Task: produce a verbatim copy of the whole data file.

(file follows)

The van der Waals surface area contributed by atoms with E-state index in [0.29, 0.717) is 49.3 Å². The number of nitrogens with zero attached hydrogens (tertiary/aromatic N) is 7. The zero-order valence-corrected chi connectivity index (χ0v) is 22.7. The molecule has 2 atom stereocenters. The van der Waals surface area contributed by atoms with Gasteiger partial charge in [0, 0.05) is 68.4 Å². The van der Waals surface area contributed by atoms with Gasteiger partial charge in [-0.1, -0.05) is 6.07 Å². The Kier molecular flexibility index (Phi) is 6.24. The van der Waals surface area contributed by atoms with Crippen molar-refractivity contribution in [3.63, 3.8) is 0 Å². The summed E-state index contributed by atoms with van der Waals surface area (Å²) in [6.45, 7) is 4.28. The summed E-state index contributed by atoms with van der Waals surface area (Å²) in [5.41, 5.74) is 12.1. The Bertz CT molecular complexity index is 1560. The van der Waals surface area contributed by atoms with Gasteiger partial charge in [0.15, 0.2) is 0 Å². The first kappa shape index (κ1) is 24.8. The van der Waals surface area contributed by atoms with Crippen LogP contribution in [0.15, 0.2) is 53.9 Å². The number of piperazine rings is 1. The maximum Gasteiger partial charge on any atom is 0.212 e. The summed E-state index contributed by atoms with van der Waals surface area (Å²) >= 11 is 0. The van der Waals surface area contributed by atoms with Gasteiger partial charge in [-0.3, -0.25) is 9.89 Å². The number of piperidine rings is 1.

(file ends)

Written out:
The van der Waals surface area contributed by atoms with E-state index in [0.29, 0.717) is 49.3 Å². The number of nitrogens with zero attached hydrogens (tertiary/aromatic N) is 7. The zero-order valence-corrected chi connectivity index (χ0v) is 22.7. The molecule has 2 atom stereocenters. The van der Waals surface area contributed by atoms with Gasteiger partial charge in [0, 0.05) is 68.4 Å². The van der Waals surface area contributed by atoms with Gasteiger partial charge in [-0.1, -0.05) is 6.07 Å². The Kier molecular flexibility index (Phi) is 6.24. The van der Waals surface area contributed by atoms with Crippen molar-refractivity contribution in [3.63, 3.8) is 0 Å². The summed E-state index contributed by atoms with van der Waals surface area (Å²) in [6.45, 7) is 4.28. The summed E-state index contributed by atoms with van der Waals surface area (Å²) in [5.41, 5.74) is 12.1. The Bertz CT molecular complexity index is 1560. The van der Waals surface area contributed by atoms with Gasteiger partial charge in [0.15, 0.2) is 0 Å². The first kappa shape index (κ1) is 24.8. The van der Waals surface area contributed by atoms with Crippen LogP contribution in [0.15, 0.2) is 53.9 Å². The number of piperazine rings is 1. The maximum Gasteiger partial charge on any atom is 0.212 e. The summed E-state index contributed by atoms with van der Waals surface area (Å²) >= 11 is 0. The van der Waals surface area contributed by atoms with Gasteiger partial charge in [-0.3, -0.25) is 9.89 Å². The number of piperidine rings is 1.